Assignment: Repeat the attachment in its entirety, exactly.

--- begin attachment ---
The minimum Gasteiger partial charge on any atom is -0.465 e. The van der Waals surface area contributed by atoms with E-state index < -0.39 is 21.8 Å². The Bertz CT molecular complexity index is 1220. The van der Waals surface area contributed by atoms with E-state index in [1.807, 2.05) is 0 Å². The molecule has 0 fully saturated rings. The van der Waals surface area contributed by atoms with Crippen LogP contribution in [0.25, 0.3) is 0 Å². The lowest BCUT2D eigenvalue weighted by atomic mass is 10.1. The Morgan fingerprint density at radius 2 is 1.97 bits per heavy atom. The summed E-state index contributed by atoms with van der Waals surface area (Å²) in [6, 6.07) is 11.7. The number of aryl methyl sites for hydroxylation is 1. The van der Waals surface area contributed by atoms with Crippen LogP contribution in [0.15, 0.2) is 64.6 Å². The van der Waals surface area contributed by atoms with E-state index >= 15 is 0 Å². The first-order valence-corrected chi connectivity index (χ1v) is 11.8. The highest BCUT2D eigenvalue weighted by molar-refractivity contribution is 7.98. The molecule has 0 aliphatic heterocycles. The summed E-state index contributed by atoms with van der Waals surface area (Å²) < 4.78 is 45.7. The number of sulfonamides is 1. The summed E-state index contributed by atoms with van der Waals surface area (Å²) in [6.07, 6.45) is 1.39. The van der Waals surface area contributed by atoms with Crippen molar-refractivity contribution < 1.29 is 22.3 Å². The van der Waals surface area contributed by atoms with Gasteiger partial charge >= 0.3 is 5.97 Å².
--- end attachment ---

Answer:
The minimum Gasteiger partial charge on any atom is -0.465 e. The van der Waals surface area contributed by atoms with E-state index < -0.39 is 21.8 Å². The Bertz CT molecular complexity index is 1220. The van der Waals surface area contributed by atoms with E-state index in [1.807, 2.05) is 0 Å². The molecule has 0 fully saturated rings. The van der Waals surface area contributed by atoms with Crippen LogP contribution in [0.25, 0.3) is 0 Å². The lowest BCUT2D eigenvalue weighted by atomic mass is 10.1. The Morgan fingerprint density at radius 2 is 1.97 bits per heavy atom. The summed E-state index contributed by atoms with van der Waals surface area (Å²) in [6, 6.07) is 11.7. The number of aryl methyl sites for hydroxylation is 1. The van der Waals surface area contributed by atoms with Crippen LogP contribution in [0.15, 0.2) is 64.6 Å². The van der Waals surface area contributed by atoms with E-state index >= 15 is 0 Å². The first-order valence-corrected chi connectivity index (χ1v) is 11.8. The highest BCUT2D eigenvalue weighted by molar-refractivity contribution is 7.98. The molecule has 0 aliphatic heterocycles. The summed E-state index contributed by atoms with van der Waals surface area (Å²) < 4.78 is 45.7. The number of sulfonamides is 1. The summed E-state index contributed by atoms with van der Waals surface area (Å²) in [6.07, 6.45) is 1.39. The van der Waals surface area contributed by atoms with Crippen molar-refractivity contribution < 1.29 is 22.3 Å². The van der Waals surface area contributed by atoms with Gasteiger partial charge >= 0.3 is 5.97 Å².